Fortunately there are alternatives for the horror fan, ones afflicted by neither pretension nor budget bloat. First up, just out on DVD, we have Dan Mintz’s Cookers, a nasty little low-budget (it makes the The Blair Witch Project’s budget seem epic by proportion), three-character movie with a nifty twist on an oft-told tale. A white-trash dealer, Hector (Brad Hunt) and his girlfriend, Dorena (Cyia Batten), take refuge in an abandoned farmhouse, led there by a friend, Merle (Patrick McGaw), who lives in the area. Hector has stolen a large quantity of chemicals, which Dorena, his cooker, intends to turn into enough crystal meth to send them on permanent vacation. As Doreen proceeds to up cook up the meth, all three of them indulge and, before long, they’re using constantly, staying awake for days at a time, paranoid as rats, squabbling over the pettiest of issues, unable to determine whether or not the things they’ve begun to see are the product of their tweaking or something more sinister. Demonic presences, perhaps. They’re too paranoid to tell one another what they’re seeing, for fear the other two will consider them unreliable, and this leads to an ambiguity of resolution that’s refreshing in an era when most filmmakers are prone to drive home their intentions with all the delicacy and nuance of a shotgun blast.

The characters’ hallucinations are rendered allusively, yet vividly, and the acting—particularly Brad Hunt’s sweaty, twitchy, gum-rubbing, uber-paranoid man-with-a-plan—is utterly persuasive. Cookers is not without its flaws: the editing style, though appropriately quick and jumpy, is often hard on the eyes, and a couple of the FX shots are substandard. But apart from being one of the most authentic depictions of addiction ever put on film (credit the script by Jack Moore), this is the first movie I’ve seen in a long while that succeeded in unnerving me. And not by means of jump scares or FX shots, but through a genuine, slowly developing creepiness.

Even creepier is Soft for Digging, a movie made for a thesis project by twenty-year-old NYU student J.T. Petty. Shot for $6,000 on Super 16, this film is the horror genre stripped down to sinew and bone. The first line of dialogue (a single word, “Murder!”) occurs about eighteen minutes into the film, and then, about an hour later, is followed by three lines of exposition . . . and that’s it. There’s nothing forced or artificial about the silence, because the film treats of a lonely old man, Virgil (Edmond Mercier), and the silences of his empty existence, of water boiling for his morning egg, a squeaking cat toy, coffee perking, the scrape of chair, the creak of a door. Standing in his long johns on bird-thin legs, Virgil displays every lump and dent of a long hard life and, because we are so focused on him, these imperfections convey a rich emotional context that could not have been achieved through dialog.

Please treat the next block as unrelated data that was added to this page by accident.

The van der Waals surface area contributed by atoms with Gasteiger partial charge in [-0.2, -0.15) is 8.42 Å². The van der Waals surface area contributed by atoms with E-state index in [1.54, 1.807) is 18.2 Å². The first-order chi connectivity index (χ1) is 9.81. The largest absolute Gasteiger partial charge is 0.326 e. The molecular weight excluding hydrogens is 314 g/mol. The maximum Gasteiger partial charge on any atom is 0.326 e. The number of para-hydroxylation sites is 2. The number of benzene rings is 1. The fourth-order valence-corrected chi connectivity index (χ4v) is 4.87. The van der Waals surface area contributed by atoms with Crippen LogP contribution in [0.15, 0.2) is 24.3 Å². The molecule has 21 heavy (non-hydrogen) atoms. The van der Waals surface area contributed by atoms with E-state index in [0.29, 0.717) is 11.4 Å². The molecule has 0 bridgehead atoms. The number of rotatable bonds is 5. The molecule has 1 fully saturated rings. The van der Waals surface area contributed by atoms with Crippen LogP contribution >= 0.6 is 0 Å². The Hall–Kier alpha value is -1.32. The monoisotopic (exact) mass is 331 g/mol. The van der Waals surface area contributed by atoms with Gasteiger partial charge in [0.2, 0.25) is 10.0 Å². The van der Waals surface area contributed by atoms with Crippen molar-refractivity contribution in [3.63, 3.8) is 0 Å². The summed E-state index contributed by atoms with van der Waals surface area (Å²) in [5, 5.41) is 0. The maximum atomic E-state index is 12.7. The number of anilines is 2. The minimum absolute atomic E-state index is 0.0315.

When Virgil’s cat runs away, he hunts him in a nearby wood and happens upon the murder of a young girl—all he witnesses of it are the murderer’s back and two childish legs in tights and black Mary Janes suspended in mid-air and jerking spasmodically. Unable to persuade the police that a crime has been perpetrated, Virgil sets out to solve the murder and receives help from an unexpected source, the victim herself, who turns out not to be the innocent she appeared. The suspense is heightened by the division of the film into chapters with titles such as “A brief encounter with a strange couple; the occurrence of a horrible thing.” And Petty’s camera does the rest, utilizing missing frames of action, mysterious pixilated figures, speeded up film that blurs and perplexes, techniques that translate into jackhammer shocks and assist in the creation of something rarely seen in the genre: an effective and ingeniously devised horror film married to a beautifully observed character sketch, with an ending you will not see coming.

Lastly, we have The Descent, a remarkably intense British film due to receive an American theatrical release in late 2005 or early 2006. Directed by Neil Marshall (Dog Soldiers), the picture begins with a rafting expedition that ends in disaster for one of its six women characters, then leaps forward a year in time, allowing both characters and plot to mature over the first half of the movie, all the while maintaining an unrelenting air of menace. Following this hiatus, the women, experienced adventure travelers, descend into a cave system which the leader, Juno, believes to be unexplored (this, by the way, is not to be confused with the crapfest The Cave, released earlier in the year). She has misled the others into thinking that the system is well-explored—it’s her idea that they need a challenge to reclaim their confidence. Before long, prevented from retracing their steps by a collapsed tunnel, they become lost; not long after that, they discover evidence that men have penetrated the system in centuries past, and they further discover a series of primitive cave paintings. The claustrophobic blackness; the silences; the distant noises; and, finally, the terrors that await below . . . Frodo’s journey through the mines of Minas Tirith was a Sunday stroll by comparison. Marshall employs his camera to excellent effect, at times using it to quote Frazetta paintings, shots that last no more than an instant, imprinting their savage content almost subliminally, and subsequently causing the screen virtually to explode in a chaos of blood and violence. Natalie Mendoza is a standout as the morally ambiguous Juno, as is Shona MacDonald, as the traumatized Sara. Though Marshall never strays far from the formulaic, he tweaks every aspect sufficiently so that each moment feels fresh, even to a jaded filmgoer. The ending, though it doesn’t come as a complete shock, is intelligently achieved, and the last shot, presaging a final descent into madness for one of the expedition, is an absolute stunner.

The rate of universal suckage being what it is,

we can’t expect too much of the horror genre. Films like Stay, like The Skeleton Key and standard-bearers of studio hackdom such as Bless the Child will be with us always. But there are some glints in the darkness, some suggestion that better films are on the way . . . unless, as with the characters in The Descent, we have reached a depth where every promising gleam is absorbed into the blackness and proves to have been merely the signal of another gory disappointment.